In this book, Ian Taylor examines how a social movement, the anti-Iraq War movement in the UK, engaged with the media as a part of their campaigning against the invasion and occupation of Iraq. Moving beyond content analysis to draw upon interviews with locally based journalists and activists, Taylor examines how locally based anti-war groups engaged with their local press, as well as how those groups were reported on by the local press in their respective areas. In the process of exploring these ideas, the book takes on questions like:
- How did local journalists assess the legitimacy of the anti-war movement?
- How, why, and to what extent did opponents of the war pursue local press coverage?
- What bearing did the social composition of the movement have on the way they set about engaging with the media?
- How did the local press handle the controversy surrounding opposition to military action against Iraq?
Media Relations of the Anti-War Movement makes a unique contribution to research on the interactions between social movements and the media and plugs a major gap in the literature on the Iraq War and the media.
Table of Contents
Part I: The Scope of this Study
Chapter 1: Introduction:
The case for researching the media relations of the anti-war movement
Chapter 2: Frame Analysis, the ‘Dual Role’ of the Media, and Source-Media relations
Chapter 3: Social Movements, Protest and the Media
Chapter 4: Understanding the Iraq crisis
Part II: Research
Chapter 5: The socio-political composition of the anti-war movement in Britain
Chapter 6: Local activists’ engagements with the media
Chapter 7: Matters of professionalism and legitimacy:
The role of the newsworkers
Chapter 8: Local news reporting and commentary on the anti-war movement
Part III: Summary and Conclusions
Chapter 9: Summary: Objectives and objectivity
Chapter 10: Conclusions
Appendix 1: Itemisation of different groups and media in the UK anti-war movement
Appendix 2: Methodological considerations
Appendix 3: Short version of survey: Local group questionnaire
Appendix 4.1: Interview Diary – Activists
Appendix 4.2: Interview Diary – Journalists
Ian Taylor is a University Teacher with the Department of Social Sciences at Loughborough University, and a Distance Learning Tutor with the Department of Media and Communications at the University of Leicester. He is currently researching the interactions between social movements and the media.
'The media activities of progressive movements and the work of local and alternative newspapers have been too often ignored by the academy. Here Ian Taylor throws the spotlight on the peace movement’s relations with the local and alternative press over the Iraq invasion of 2003. It is highly original, richly theorised, massively researched, tightly argued – and crucial reading for media academics and students.' - Richard Lance Keeble, Professor of Journalism, University of Lincoln, UK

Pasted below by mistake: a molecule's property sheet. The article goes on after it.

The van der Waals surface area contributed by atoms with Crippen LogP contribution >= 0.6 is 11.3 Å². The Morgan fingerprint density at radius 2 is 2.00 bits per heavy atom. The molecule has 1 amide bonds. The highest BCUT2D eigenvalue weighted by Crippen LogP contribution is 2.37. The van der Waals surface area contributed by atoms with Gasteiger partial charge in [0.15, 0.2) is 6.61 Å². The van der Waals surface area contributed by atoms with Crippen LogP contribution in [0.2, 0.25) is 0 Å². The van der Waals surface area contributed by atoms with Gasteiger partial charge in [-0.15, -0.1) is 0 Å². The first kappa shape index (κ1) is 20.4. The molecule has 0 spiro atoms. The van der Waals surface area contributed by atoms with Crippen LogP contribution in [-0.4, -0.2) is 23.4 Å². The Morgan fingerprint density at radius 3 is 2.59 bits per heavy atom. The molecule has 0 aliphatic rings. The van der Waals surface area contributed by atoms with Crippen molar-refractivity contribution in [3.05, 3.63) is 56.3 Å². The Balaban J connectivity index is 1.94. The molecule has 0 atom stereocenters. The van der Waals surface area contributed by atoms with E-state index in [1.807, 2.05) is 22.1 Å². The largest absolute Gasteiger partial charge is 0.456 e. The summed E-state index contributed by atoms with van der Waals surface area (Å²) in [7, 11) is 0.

'Work on news media and war was has largely been concentrated at a national level, involving elite actors and national media outlets, so Ian Taylor’s work makes a rare and significant contribution in offering a keenly-theorised, ground-level analysis based on local anti-war groups and their relations with local media in Britain - areas whose operations and significance cannot merely be extrapolated from research or theory on a national scale. Taylor uses evidence from content analysis and interviews to argue that pressure from popular social movements matters, and to provide a critique of the media relations of the British Stop the War Coalition and of ‘challenger’ sources more generally, so this is an important book for students of social movements, of media and war and of the role of local media.' - Peter Goddard, University of Liverpool, UK
'Anti-war movements since 9/11 and the initiation of the ‘war on terror’ have faced tremendous obstacles in their efforts to achieve political influence. In this ground breaking work, Taylor offers a nuanced and fascinating analysis of UK anti-war groups and their relationship to local media with respect to the 2003 invasion of Iraq and subsequent occupation. Documenting both the strengths and the weaknesses of these grass roots groups, it is essential reading for all those seeking to understand the potential of anti-war movements to influence public debate and the barriers that need to be overcome.' - Piers Robinson, Chair in Politics, Society and Political Journalism, Department of Journalism Studies, University of Sheffield, UK
'This is a theoretically rich study with original and fascinating empirical work on traditionally neglected areas: local news and the media strategies of grassroots activism. This is a deeply valuable contribution at a time in which local journalism faces a diverse set of challenges and activists vie for the attention of wider publics in politically unsettling times.' – Katy Parry, European Journal of Communication